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  2. Maybe this is a little flip, but I thought she looked pretty good for being 400 years old. This show is all about pretty people getting killed or raped, but the non-normative types surviving: Brienne, Tyrion, Arya, Samwell. What I am wondering about is whether Melisandre ultimately is a force for good or a force for evil. She burns people at the stake, but maybe through Jon she's our only hope against the White Walkers. But to think about gender: Tyrion defies the image of tall, handsome male hero. But our culture has managed to recuperate him--didn't People magazine or some such publication name Peter Dinklage the sexiest man alive? Somehow I can't see that happening for Melisandre--instead we get the jokes like the Saturday Night Live skit where she shows up at a Bridal Shower. Anyway, I think the ultimate direction of Game of Thrones is towards some sort of overthrow of the patriarchy--Dany and Melisandre are going to be right there, with maybe Arya, Sansa, and Brienne not too far behind. (We'll keep Cersei out of it.)

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    1. I would have to agree with this. I think this is one of the reasons that I largely appreciate the show. This show certainly has its share of non-normative characters that survive and earn audience praise. However, the female body "on display" has been relatively homogeneous and in line with certain cultural ideals up until this point. This, in my eyes, was a welcome change to that paradigm.

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  3. I appreciated the mysterious plot twist and also enjoyed the reprieve of physical nudity being, so obviously, for the pleasure of audiences. This one actually seemed to add something to the plot. And while it could have been done from the neck up, there was something marvelous about acknowledging the entire body's transformation. And to me, it was interesting paradox that to resign the beautiful Melisandre to such an inferior body type is actually displaying a type of significant power she has (had?) through the use of that necklace.

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    1. I agree. Making it full body was a great choice, we get the full impact of it. Plus, if it were just the neck up, wouldn't that further the display of only "pretty" bodies? Suddenly this old woman's body gets the same, lengthy, full frontal display that so many young bodies on the show get.

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    2. I really like this idea of the paradox that you propose. I think there is definitely something too this. I believe in my post "Mean Girls of Westeros" I noted that there are two prominent types of positions of power for women 1.) wisdom/knowledge from age and 2.) beauty based power. Clearly these power centers are generationally divided. Melisadre seems to embody both of these simultaneously, something that is often not the case for women.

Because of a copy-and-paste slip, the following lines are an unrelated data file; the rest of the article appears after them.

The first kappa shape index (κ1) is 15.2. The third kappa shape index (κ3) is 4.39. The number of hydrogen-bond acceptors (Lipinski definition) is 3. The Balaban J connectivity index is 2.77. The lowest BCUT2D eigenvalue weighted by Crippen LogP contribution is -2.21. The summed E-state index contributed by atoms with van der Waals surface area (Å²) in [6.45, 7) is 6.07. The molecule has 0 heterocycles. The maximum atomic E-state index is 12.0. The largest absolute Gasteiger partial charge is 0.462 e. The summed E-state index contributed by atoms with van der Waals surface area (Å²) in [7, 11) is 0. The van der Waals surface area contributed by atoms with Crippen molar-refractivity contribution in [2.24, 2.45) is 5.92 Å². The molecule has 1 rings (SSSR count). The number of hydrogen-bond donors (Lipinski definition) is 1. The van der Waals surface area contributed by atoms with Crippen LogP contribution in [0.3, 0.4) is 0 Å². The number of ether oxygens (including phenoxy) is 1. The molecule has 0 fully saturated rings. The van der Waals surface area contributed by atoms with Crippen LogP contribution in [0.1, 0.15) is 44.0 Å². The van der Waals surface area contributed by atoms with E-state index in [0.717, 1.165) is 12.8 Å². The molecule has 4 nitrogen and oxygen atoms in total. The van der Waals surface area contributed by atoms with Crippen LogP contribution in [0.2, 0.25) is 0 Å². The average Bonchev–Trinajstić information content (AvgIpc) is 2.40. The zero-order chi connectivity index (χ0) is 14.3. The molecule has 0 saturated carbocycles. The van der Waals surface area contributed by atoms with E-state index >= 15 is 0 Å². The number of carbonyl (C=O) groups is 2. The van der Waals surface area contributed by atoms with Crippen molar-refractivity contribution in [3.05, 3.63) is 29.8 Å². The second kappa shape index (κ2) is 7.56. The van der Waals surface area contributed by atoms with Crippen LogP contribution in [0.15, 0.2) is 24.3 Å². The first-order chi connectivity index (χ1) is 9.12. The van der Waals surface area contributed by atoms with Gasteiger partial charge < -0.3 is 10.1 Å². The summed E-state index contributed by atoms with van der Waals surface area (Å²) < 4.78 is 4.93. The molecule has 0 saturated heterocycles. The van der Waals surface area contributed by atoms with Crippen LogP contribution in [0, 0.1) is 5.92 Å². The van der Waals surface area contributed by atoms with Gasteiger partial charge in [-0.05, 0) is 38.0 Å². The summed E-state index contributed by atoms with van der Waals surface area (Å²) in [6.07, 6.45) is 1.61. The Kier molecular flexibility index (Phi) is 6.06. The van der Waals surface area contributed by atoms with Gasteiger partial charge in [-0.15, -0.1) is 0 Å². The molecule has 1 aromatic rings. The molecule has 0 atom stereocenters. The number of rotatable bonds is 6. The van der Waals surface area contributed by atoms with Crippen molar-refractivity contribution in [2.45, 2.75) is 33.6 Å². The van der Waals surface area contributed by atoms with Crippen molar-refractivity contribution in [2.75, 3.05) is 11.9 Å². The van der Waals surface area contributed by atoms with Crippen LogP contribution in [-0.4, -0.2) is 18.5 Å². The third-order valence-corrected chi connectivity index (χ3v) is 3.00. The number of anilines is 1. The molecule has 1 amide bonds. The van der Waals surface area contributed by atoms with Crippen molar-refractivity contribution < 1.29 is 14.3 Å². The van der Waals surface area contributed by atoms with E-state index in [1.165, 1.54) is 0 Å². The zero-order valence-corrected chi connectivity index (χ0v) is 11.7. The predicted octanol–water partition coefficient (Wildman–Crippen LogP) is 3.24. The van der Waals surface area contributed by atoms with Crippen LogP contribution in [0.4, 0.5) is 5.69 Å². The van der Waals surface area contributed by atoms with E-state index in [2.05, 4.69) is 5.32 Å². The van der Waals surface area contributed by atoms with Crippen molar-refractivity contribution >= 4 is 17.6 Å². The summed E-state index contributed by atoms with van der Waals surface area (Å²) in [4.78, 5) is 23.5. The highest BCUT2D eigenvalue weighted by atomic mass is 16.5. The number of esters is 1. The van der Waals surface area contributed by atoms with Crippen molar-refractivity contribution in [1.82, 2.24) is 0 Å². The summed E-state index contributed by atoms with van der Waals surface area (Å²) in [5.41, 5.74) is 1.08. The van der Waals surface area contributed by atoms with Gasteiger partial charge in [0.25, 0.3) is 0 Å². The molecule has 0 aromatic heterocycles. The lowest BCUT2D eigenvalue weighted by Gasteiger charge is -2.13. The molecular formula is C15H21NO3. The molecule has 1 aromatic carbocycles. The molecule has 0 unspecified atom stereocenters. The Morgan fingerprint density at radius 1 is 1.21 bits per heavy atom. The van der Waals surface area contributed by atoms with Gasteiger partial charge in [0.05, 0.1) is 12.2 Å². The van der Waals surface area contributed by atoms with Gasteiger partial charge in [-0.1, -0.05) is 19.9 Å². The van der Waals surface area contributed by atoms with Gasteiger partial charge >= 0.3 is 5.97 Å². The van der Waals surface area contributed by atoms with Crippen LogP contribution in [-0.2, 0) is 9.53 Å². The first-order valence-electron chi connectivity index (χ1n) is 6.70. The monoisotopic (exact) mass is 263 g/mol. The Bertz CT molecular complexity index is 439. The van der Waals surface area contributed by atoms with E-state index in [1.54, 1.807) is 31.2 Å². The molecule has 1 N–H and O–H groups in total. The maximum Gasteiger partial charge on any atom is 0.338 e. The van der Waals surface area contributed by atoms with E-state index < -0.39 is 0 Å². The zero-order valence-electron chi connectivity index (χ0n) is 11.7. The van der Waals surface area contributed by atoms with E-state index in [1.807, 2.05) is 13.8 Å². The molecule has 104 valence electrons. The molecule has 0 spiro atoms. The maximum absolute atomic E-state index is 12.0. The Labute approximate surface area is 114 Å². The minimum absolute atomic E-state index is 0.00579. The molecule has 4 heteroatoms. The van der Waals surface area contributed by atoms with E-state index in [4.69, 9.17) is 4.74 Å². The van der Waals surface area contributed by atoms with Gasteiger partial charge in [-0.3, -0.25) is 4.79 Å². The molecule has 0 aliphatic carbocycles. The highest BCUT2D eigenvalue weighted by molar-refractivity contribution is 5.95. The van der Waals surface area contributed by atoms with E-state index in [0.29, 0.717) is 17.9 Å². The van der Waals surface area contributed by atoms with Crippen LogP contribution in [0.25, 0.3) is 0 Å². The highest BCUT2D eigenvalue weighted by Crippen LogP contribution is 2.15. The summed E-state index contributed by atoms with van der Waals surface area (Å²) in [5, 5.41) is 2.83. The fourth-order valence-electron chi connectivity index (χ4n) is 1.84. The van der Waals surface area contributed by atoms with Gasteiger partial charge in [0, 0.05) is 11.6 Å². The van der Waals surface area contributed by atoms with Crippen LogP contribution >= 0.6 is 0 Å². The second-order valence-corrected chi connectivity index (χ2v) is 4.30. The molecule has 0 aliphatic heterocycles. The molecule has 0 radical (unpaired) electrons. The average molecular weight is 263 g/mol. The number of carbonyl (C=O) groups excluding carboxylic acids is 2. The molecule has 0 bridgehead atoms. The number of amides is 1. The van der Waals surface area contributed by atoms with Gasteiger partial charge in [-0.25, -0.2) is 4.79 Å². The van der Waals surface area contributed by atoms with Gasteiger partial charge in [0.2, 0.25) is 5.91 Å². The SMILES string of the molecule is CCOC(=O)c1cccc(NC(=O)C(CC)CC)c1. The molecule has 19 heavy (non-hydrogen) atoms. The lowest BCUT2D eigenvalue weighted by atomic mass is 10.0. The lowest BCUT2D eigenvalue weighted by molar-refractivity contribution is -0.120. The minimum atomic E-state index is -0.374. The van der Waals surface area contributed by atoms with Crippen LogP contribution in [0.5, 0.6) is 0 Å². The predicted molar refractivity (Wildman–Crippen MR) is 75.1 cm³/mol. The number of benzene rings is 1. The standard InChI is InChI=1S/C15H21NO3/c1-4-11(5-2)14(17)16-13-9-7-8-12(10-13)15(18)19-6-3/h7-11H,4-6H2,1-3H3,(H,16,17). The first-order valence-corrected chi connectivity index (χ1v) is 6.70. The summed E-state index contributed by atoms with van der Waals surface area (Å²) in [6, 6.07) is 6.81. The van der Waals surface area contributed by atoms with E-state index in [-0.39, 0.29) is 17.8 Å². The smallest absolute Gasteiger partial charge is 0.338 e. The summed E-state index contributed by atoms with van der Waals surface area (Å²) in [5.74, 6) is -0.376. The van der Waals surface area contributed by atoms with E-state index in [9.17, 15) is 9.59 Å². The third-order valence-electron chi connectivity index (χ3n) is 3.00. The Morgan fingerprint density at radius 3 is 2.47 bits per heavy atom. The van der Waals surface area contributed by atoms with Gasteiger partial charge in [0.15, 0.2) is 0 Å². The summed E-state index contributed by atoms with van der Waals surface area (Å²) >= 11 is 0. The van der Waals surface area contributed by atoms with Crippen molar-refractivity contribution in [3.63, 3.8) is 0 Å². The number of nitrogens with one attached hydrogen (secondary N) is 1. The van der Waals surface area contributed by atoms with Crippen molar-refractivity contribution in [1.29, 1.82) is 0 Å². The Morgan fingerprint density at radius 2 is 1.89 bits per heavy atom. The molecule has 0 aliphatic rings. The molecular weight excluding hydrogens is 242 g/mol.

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  4. House Lorch, this was a great analysis of the ending scene of episode 6.1 and of body types, in general. As you mentioned, this scene was a reminder that physical beauty is fleeting. This is a very important lesson. However, I don't quite understand what you mean when you say "even those who seem to possess it may be flaunting bodily falsehoods." My partner is beautiful in every way, including physically, and she is not a bad person. Perhaps I am misunderstanding but I think it would be wrong (and prejudice) to assume that people who meet classic standards of beauty must be hiding something or flaunting something false. Please correct me, if I misunderstood this point of your argument.

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    1. Thanks for the comment! In writing about “bodily falsehoods,” I in no way meant to demean those who possesses classically beautiful traits. Rather, I was attempting to distinguish between those who have that “classic” look naturally and those who acquire it by other means (i.e. plastic surgery, spanx, crafty make-up, etc.). I also do not mean to imply that there should be any value judgement placed on either of these (natural vs. acquired beauty) but, rather, to I wanted to simply point out that what one sees is not always the “truth” (or put more simply, looks can be deceiving).

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    2. But since you put it in those terms, is this strange jewel she wears around her neck a symbol of "acquired beauty"? Much on-line talk has focused on the earlier scene with Stannis's wife where she appeared nude in the bath tub but was without the necklace/jewel.

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    3. I would definitely consider the necklace a symbol of her acquired beauty. So far as the earlier scene, I saw a video online (https://www.youtube.com/watch?v=prGLBG-ESvU) that suggests that this scene was done in such a way that Stannis's wife actually does see the true Melisandre in this scene (even if it is not revealed to the audience). There is a conversation in this scene where Melisandre suggests that she does not need to use potions on her but she does on Stannis. Perhaps this can explain what, some, might have initially considered some sort of continuity error.

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  5. An interesting analysis of how physical traits and nudity are seen in this episode. I do think that it was interesting that they portrayed the older melissandre the way that they did, but the twitter sphere went full blown after the scene, and the tweets you added in your blog. Have you seen Emilia Clark's video where she wants to start the FreeTheP hashtag for more male nudity? An interesting take by the Khaleesi. Curious to see how nudity is portrayed moving forward and if it is as prominent as it was in previous seasons.

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    1. I have seen some things related to Emilia Clarks want for more male nudity in the show. Interestingly, the show has shown the male member on several occasions now and have used several body types and ages (Theon, Hodor, peasants in the Cersei walk of shame, etc.). Obviously it is no where near equitable to the display of nude women but compared to other shows, they are quite progressive with the male nudity as well.

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  6. I think there was an interesting juxtaposition with something we NEVER see, an attractive person turning into a centuries old person before our eyes, with a normal mundane activity like laying down in bed to go to sleep. They somehow normalized a really supernatural scene.

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    1. I agree! The scene was really well done and interesting on a variety of levels (visually, narratively, etc.).